Rubella and Neonatal Effects
Rubella is an essentially harmless disease that resembles measles, however, it is highly teratogenic to a developing fetus. If a pregnant woman contracts rubella, the fetus is at risk to develop Congenital Rubella Syndrome (CRS) which can result in tissue and organ damage. Proper nursing interventions and teaching should be done to prevent the spread of rubella and to lower the rates of CRS.
A History and Epidemiology for Rubella
Until the 18th century, rubella was often confused with measles and scarlet fever. In 1952 and 1958, two German scientist were able to isolate the rubella virus and it was given the name “German Measles” until 1866 when a Scottish physician gave it the name “Rubella” (Duszack, 2010). Rubella is spread through droplet transmission and contact. It replicates in the respiratory tract of the host, spreads to the lymph nodes and from there to the rest of the body (Yazdami, McGhee, & Stiehm, 2011).
Normal Sign and Symptoms of Rubella
Rubella begins as a red rash, which begins on the face and spreads quickly over the rest of the body. The rash is usually accompanied with a low-grade fever, swollen lymph nodes, however, other symptoms such as eye pain, sore throat, headache, muscular pains and nausea are also accompanying symptoms of rubella. The rash begins to coalesce and form “pinpoint papules” looking very similar to those of scarlet fever which usually last from 5-8 days (Yazdami et al., 2011).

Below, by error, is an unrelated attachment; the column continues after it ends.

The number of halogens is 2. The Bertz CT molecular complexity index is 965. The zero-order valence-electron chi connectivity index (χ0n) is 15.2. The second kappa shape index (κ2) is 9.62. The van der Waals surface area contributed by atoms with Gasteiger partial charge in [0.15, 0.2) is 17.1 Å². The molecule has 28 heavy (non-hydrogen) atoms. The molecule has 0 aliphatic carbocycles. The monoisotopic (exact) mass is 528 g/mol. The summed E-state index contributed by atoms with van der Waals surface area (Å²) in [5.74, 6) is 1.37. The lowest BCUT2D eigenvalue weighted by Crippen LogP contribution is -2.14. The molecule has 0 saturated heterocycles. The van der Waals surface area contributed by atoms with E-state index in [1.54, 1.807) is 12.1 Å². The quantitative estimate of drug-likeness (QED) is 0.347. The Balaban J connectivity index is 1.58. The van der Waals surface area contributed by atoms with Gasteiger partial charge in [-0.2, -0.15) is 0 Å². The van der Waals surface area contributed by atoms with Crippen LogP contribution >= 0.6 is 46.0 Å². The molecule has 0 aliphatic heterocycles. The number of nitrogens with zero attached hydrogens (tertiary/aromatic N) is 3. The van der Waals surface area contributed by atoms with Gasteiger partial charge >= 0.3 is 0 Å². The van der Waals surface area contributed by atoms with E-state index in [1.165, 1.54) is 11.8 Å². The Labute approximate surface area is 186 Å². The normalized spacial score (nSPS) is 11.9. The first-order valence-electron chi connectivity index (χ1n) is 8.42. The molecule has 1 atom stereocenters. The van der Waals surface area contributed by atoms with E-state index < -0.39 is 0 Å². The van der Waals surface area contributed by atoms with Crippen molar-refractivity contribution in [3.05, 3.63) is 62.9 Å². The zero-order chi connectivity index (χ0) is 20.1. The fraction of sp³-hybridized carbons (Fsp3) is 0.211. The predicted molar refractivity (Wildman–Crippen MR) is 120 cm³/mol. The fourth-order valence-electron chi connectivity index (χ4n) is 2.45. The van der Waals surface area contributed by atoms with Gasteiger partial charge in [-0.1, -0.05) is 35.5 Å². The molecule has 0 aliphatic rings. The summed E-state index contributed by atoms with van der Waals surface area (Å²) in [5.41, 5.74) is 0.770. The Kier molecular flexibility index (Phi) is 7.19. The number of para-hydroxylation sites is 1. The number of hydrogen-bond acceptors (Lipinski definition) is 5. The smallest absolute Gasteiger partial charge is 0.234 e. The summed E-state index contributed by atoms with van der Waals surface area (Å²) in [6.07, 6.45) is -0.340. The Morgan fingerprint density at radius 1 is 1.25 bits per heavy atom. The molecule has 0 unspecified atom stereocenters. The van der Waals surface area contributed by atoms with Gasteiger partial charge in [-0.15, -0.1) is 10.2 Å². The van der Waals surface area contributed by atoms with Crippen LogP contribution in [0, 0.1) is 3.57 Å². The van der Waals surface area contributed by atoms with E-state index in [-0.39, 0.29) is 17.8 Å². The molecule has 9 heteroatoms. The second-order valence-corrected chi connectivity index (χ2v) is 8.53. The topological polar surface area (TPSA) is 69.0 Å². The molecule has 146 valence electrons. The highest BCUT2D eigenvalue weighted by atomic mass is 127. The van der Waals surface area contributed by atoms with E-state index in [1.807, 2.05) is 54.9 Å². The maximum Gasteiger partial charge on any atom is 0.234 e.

Rubella Infection in Pregnancy
In pregnancy, the rubella virus progresses as it does in a non-pregnant woman, however, the virus affects the fetus as well. The rubella virus can cross the placenta, attacking the developing blood vessels of the fetus, which leads to organ and tissue damage which is characteristic of CRS (Yazdami et al., 2011). Rubella infection during the first sixteen weeks, in which the greatest amount of organogenesis is occurring, poses the greatest risk for the fetus. After sixteen weeks of gestation, the risk of fetal death, malformation, and miscarriage is much less. “Since the effects of CRS vary with gestational age at the time of infection, accurate gestational dating should be established, as it is critical to counseling” (Dontigny, Arsenault, & Martel, 2008, p. 155).
Consequences of Maternal Infection for Unborn Fetus
The rubella Virus is very teratogenic, and should a maternal infection occur, the developing fetus might develop congenital rubella syndrome. As said earlier, amount of injury to the developing fetus is highly dependent on what stage of development the fetus is in. The rubella virus targets all organs and tissues of the body and has a wide range of effects.
Tests to determine Maternal and Fetal Infection
Tests can be done to determine maternal or fetal infection of the rubella virus. According to Dontigny et al. (2008) if maternal infection is suspected, a serology test using enzyme-linked immunoassay (ELISA) is used to test for...